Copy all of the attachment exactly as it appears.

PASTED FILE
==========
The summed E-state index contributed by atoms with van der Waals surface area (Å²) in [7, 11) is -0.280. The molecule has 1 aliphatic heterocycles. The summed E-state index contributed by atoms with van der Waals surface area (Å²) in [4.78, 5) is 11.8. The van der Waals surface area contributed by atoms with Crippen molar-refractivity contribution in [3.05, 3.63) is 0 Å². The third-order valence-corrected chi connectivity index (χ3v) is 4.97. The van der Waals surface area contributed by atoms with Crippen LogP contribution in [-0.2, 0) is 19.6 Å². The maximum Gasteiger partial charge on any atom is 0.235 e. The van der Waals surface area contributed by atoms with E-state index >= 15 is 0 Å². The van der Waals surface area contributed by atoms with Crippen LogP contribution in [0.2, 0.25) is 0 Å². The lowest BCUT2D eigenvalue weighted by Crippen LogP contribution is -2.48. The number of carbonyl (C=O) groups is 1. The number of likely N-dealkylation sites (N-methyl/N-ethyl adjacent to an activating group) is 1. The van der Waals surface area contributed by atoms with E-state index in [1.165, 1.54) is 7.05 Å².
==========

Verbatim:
The summed E-state index contributed by atoms with van der Waals surface area (Å²) in [7, 11) is -0.280. The molecule has 1 aliphatic heterocycles. The summed E-state index contributed by atoms with van der Waals surface area (Å²) in [4.78, 5) is 11.8. The van der Waals surface area contributed by atoms with Crippen molar-refractivity contribution in [3.05, 3.63) is 0 Å². The third-order valence-corrected chi connectivity index (χ3v) is 4.97. The van der Waals surface area contributed by atoms with Crippen LogP contribution in [-0.2, 0) is 19.6 Å². The maximum Gasteiger partial charge on any atom is 0.235 e. The van der Waals surface area contributed by atoms with E-state index >= 15 is 0 Å². The van der Waals surface area contributed by atoms with Crippen LogP contribution in [0.2, 0.25) is 0 Å². The lowest BCUT2D eigenvalue weighted by Crippen LogP contribution is -2.48. The number of carbonyl (C=O) groups is 1. The number of likely N-dealkylation sites (N-methyl/N-ethyl adjacent to an activating group) is 1. The van der Waals surface area contributed by atoms with E-state index in [1.165, 1.54) is 7.05 Å².